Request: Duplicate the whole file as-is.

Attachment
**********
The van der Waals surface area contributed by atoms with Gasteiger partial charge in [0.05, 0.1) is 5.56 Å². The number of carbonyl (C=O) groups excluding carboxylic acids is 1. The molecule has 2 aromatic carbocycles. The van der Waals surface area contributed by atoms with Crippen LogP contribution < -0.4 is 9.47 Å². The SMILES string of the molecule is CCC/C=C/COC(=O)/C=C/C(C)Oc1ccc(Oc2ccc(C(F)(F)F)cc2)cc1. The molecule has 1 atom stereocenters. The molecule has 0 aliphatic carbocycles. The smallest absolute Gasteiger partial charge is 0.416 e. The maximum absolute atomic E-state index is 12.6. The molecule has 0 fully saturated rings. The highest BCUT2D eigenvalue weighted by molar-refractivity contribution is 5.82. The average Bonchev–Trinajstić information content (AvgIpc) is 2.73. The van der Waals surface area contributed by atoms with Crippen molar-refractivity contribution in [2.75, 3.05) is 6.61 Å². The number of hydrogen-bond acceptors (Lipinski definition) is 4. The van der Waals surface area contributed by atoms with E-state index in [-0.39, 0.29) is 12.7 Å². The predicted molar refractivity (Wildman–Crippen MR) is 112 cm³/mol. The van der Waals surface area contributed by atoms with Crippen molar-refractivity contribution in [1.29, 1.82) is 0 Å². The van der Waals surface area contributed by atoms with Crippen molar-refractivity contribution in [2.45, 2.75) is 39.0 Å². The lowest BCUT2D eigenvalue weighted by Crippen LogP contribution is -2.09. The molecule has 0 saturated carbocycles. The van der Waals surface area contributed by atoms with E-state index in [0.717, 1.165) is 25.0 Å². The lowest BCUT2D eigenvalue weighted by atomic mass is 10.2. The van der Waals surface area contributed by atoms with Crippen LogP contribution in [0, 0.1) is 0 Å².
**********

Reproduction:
The van der Waals surface area contributed by atoms with Gasteiger partial charge in [0.05, 0.1) is 5.56 Å². The number of carbonyl (C=O) groups excluding carboxylic acids is 1. The molecule has 2 aromatic carbocycles. The van der Waals surface area contributed by atoms with Crippen LogP contribution < -0.4 is 9.47 Å². The SMILES string of the molecule is CCC/C=C/COC(=O)/C=C/C(C)Oc1ccc(Oc2ccc(C(F)(F)F)cc2)cc1. The molecule has 1 atom stereocenters. The molecule has 0 aliphatic carbocycles. The smallest absolute Gasteiger partial charge is 0.416 e. The maximum absolute atomic E-state index is 12.6. The molecule has 0 fully saturated rings. The highest BCUT2D eigenvalue weighted by molar-refractivity contribution is 5.82. The average Bonchev–Trinajstić information content (AvgIpc) is 2.73. The van der Waals surface area contributed by atoms with Crippen molar-refractivity contribution in [2.75, 3.05) is 6.61 Å². The number of hydrogen-bond acceptors (Lipinski definition) is 4. The van der Waals surface area contributed by atoms with E-state index in [-0.39, 0.29) is 12.7 Å². The predicted molar refractivity (Wildman–Crippen MR) is 112 cm³/mol. The van der Waals surface area contributed by atoms with Crippen molar-refractivity contribution in [1.29, 1.82) is 0 Å². The van der Waals surface area contributed by atoms with Crippen molar-refractivity contribution in [2.45, 2.75) is 39.0 Å². The lowest BCUT2D eigenvalue weighted by Crippen LogP contribution is -2.09. The molecule has 0 saturated carbocycles. The van der Waals surface area contributed by atoms with E-state index in [0.717, 1.165) is 25.0 Å². The lowest BCUT2D eigenvalue weighted by atomic mass is 10.2. The van der Waals surface area contributed by atoms with Crippen LogP contribution in [0, 0.1) is 0 Å².